This story was updated at 4:45 p.m. on Jan. 1, 2022.
As wind gusts propelled the Marshall Fire from one Boulder County residential neighborhood to the next on Thursday, Natascha O’Flaherty, a lawyer in Granby, was at work dealing with the fallout of another fire.
O’Flaherty was helping residents get insurance payouts for properties lost in the East Troublesome Fire. The disaster burned approximately 366 homes before jumping the Continental Divide into Rocky Mountain National Park in October of 2020.
More than a year later, she said, dozens of residents who lost homes still haven’t received full payouts from their insurance carriers.
“It’s maddening,” said O’Flaherty, who is working with Rep. Judy Amabile, a Democrat from Boulder, on legislative reforms related to wildfire insurance claims.
Wildfires in recent years, fueled by climate change, a decades-long drought and the build up of combustible materials resulting from fire suppression, have burned more land than ever before on record.
O’Flaherty hopes to help homeowners in Boulder County get paid what they’re owed under their policies in a timely manner. Fire victims, she said, have rights enshrined in Colorado law holding insurance companies to certain timelines and reimbursement policies.
The Marshall Fire, while relatively small in size, was unprecedented in state history in terms of sheer structural destruction. In less than 12 hours, it destroyed 991 homes and businesses and damaged 127 more, according to the Boulder County Sheriff’s office. A small grassland fire south of the City of Boulder swelled as gusts topping 100 miles per hour billowed the blaze across Highway 36 into Superior and Louisville, suburban communities in southeast Boulder County.
At least three people have been reported missing, officials said on Saturday. On Thursday night, about 100 evacuees set up cots inside basketball courts and weight rooms at the YMCA of Northern Colorado in Lafayette. Many had little more than a bag of clothes and their pets with them as they waited to return to their homes not knowing what had been lost.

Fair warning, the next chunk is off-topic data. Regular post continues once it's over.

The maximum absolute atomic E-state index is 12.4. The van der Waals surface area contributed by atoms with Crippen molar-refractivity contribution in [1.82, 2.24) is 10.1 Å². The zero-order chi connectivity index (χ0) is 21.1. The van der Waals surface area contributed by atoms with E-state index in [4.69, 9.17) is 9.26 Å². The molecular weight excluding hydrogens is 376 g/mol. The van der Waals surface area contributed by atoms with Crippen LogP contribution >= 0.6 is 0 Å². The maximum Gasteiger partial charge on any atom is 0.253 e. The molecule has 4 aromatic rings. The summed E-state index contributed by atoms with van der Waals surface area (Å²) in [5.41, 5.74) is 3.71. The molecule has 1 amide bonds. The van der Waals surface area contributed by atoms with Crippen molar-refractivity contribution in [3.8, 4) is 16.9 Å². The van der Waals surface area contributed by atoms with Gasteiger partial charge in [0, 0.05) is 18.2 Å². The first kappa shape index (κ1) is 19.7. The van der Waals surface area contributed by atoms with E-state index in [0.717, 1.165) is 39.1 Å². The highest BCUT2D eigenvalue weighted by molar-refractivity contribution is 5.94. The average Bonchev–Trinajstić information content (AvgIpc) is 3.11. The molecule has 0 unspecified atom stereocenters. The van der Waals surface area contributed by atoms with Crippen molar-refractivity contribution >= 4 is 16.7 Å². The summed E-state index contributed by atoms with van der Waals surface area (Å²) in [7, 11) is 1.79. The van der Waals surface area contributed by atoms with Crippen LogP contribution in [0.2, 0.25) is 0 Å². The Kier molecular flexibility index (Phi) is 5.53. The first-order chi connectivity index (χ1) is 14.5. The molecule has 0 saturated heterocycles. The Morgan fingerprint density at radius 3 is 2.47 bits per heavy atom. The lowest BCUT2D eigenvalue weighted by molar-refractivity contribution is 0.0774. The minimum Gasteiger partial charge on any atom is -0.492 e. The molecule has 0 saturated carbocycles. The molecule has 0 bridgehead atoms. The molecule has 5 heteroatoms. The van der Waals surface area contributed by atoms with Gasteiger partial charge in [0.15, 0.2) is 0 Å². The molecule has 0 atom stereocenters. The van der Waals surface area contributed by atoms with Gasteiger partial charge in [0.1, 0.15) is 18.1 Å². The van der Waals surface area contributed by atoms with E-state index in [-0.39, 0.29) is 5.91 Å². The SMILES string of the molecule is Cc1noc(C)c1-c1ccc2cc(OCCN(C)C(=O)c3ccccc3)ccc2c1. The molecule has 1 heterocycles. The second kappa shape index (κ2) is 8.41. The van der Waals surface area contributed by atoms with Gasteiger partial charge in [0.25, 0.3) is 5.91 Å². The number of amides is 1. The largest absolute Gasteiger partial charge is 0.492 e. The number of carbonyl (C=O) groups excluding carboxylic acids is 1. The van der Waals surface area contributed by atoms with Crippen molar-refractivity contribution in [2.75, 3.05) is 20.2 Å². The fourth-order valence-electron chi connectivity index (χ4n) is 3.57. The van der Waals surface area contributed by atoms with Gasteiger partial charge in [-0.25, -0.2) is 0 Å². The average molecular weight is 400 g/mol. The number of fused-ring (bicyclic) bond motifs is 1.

As these residents and their loved ones consider what to do next in these early days of tumult and displacement, O’Flaherty, who has spent the last year reviewing insurance contracts, said many homeowners should get a head start as soon as today on filing insurance claims.
First, contact your carrier.
O’Flaherty said homeowners and renters should immediately let their carriers know about the property loss. They should get a claim number and request a contact for an insurance adjuster, an agent who investigates property damage.
Get a copy of your policy.
By law, companies have three business days to provide a copy of the insurance policy. O’Flaherty said residents should then request a separate certified copy, which carriers must provide within 30 days.
In the meantime, keep all your receipts.
This includes all expenses related to the evacuation, such as hotels, meals, pet supplies and clothing. These necessities are reimbursed under contents coverage and what’s known as additional living expenses, or ALE, coverage. O’Flaherty said ALE coverage may also pay for sheltering animals and livestock.
Claim your 30 percent.
By law, homeowners or renters who lost their primary residence are eligible for a payment of 30% of the value of their destroyed personal property without a written inventory. O’Flaherty said this money can help families replace urgent necessities, such as clothing.
Look for housing.
O’Flaherty said it may be a year or more before homeowners are able to rebuild. By law, ALE policies must cover the cost of temporary housing for at least one year. She said residents should contact their carrier and find out how much their coverage provides and how long it lasts. She said this could be used for rental costs. Or, she said, ask your carrier if it will pay a monthly fair market value of the home lost toward the purchase of a temporary home while you rebuild or whether the carrier will pay out the ALE coverage in advance.
O’Flaherty acknowledged finding another home won’t be easy. The hundreds of homes scorched last night will exacerbate a housing crisis across the Front Range. The neighborhoods surrounding the City of Boulder have helped provide residents more affordable housing options. More than half the people who work in the city commute into town.
“Rental prices will soar,” O’Flaherty said. “There are now hundreds of people scrambling for a new home.”
She said homeowners and renters can file complaints with the Colorado Division of Insurance if they have issues getting paid.